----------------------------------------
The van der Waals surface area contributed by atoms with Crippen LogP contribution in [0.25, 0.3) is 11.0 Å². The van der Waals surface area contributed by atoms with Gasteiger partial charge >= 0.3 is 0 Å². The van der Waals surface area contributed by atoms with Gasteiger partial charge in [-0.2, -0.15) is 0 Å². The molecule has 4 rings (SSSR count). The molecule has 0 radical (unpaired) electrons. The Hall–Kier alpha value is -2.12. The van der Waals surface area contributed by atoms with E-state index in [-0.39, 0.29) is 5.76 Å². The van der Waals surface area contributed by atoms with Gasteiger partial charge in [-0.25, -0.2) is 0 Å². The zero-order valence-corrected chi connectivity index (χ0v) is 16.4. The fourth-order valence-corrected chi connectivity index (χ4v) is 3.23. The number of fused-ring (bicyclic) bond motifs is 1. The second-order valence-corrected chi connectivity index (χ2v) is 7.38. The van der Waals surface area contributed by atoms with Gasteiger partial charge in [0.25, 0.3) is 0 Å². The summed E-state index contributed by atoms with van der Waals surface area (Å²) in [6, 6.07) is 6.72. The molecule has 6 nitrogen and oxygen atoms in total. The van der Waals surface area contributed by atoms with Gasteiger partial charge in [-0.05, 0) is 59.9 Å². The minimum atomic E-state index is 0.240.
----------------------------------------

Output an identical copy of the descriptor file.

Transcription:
The van der Waals surface area contributed by atoms with Crippen LogP contribution in [0.25, 0.3) is 11.0 Å². The van der Waals surface area contributed by atoms with Gasteiger partial charge >= 0.3 is 0 Å². The van der Waals surface area contributed by atoms with Gasteiger partial charge in [-0.2, -0.15) is 0 Å². The molecule has 4 rings (SSSR count). The molecule has 0 radical (unpaired) electrons. The Hall–Kier alpha value is -2.12. The van der Waals surface area contributed by atoms with E-state index in [-0.39, 0.29) is 5.76 Å². The van der Waals surface area contributed by atoms with Gasteiger partial charge in [-0.25, -0.2) is 0 Å². The zero-order valence-corrected chi connectivity index (χ0v) is 16.4. The fourth-order valence-corrected chi connectivity index (χ4v) is 3.23. The number of fused-ring (bicyclic) bond motifs is 1. The second-order valence-corrected chi connectivity index (χ2v) is 7.38. The van der Waals surface area contributed by atoms with Gasteiger partial charge in [0.25, 0.3) is 0 Å². The summed E-state index contributed by atoms with van der Waals surface area (Å²) in [6, 6.07) is 6.72. The molecule has 6 nitrogen and oxygen atoms in total. The van der Waals surface area contributed by atoms with Gasteiger partial charge in [-0.05, 0) is 59.9 Å². The minimum atomic E-state index is 0.240.